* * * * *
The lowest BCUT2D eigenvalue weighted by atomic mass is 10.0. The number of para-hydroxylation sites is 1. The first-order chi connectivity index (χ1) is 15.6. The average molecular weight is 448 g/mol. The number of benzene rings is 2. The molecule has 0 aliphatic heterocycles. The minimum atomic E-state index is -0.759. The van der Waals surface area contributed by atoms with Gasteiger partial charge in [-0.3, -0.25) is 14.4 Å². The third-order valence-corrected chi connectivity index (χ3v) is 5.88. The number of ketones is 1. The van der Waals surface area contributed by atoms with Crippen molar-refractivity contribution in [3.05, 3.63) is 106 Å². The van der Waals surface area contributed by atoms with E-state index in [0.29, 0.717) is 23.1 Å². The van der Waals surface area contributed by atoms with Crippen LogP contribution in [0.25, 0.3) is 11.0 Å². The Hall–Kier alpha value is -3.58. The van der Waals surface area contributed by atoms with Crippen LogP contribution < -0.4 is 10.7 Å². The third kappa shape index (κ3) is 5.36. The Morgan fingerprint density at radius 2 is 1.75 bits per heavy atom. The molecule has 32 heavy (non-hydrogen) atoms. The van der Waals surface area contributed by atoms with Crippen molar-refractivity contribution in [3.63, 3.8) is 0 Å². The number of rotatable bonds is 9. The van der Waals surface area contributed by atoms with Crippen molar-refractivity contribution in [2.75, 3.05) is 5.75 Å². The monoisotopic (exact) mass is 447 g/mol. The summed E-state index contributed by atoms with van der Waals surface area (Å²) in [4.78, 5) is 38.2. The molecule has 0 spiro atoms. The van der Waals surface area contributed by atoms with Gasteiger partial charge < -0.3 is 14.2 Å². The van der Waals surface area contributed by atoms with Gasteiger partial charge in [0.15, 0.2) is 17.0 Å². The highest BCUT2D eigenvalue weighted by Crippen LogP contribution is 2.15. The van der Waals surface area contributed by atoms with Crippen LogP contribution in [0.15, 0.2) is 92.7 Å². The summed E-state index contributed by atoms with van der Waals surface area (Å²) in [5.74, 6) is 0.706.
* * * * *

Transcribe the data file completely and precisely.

The lowest BCUT2D eigenvalue weighted by atomic mass is 10.0. The number of para-hydroxylation sites is 1. The first-order chi connectivity index (χ1) is 15.6. The average molecular weight is 448 g/mol. The number of benzene rings is 2. The molecule has 0 aliphatic heterocycles. The minimum atomic E-state index is -0.759. The van der Waals surface area contributed by atoms with Gasteiger partial charge in [-0.3, -0.25) is 14.4 Å². The third-order valence-corrected chi connectivity index (χ3v) is 5.88. The number of ketones is 1. The van der Waals surface area contributed by atoms with Crippen molar-refractivity contribution in [3.05, 3.63) is 106 Å². The van der Waals surface area contributed by atoms with E-state index in [0.29, 0.717) is 23.1 Å². The van der Waals surface area contributed by atoms with Crippen LogP contribution in [0.25, 0.3) is 11.0 Å². The Hall–Kier alpha value is -3.58. The van der Waals surface area contributed by atoms with Crippen LogP contribution < -0.4 is 10.7 Å². The third kappa shape index (κ3) is 5.36. The Morgan fingerprint density at radius 2 is 1.75 bits per heavy atom. The molecule has 32 heavy (non-hydrogen) atoms. The van der Waals surface area contributed by atoms with Crippen molar-refractivity contribution in [3.63, 3.8) is 0 Å². The number of rotatable bonds is 9. The van der Waals surface area contributed by atoms with Crippen molar-refractivity contribution in [2.75, 3.05) is 5.75 Å². The monoisotopic (exact) mass is 447 g/mol. The summed E-state index contributed by atoms with van der Waals surface area (Å²) in [4.78, 5) is 38.2. The molecule has 0 spiro atoms. The van der Waals surface area contributed by atoms with Gasteiger partial charge < -0.3 is 14.2 Å². The van der Waals surface area contributed by atoms with Gasteiger partial charge in [0.15, 0.2) is 17.0 Å². The highest BCUT2D eigenvalue weighted by Crippen LogP contribution is 2.15. The van der Waals surface area contributed by atoms with Crippen LogP contribution in [0.15, 0.2) is 92.7 Å². The summed E-state index contributed by atoms with van der Waals surface area (Å²) in [5.74, 6) is 0.706.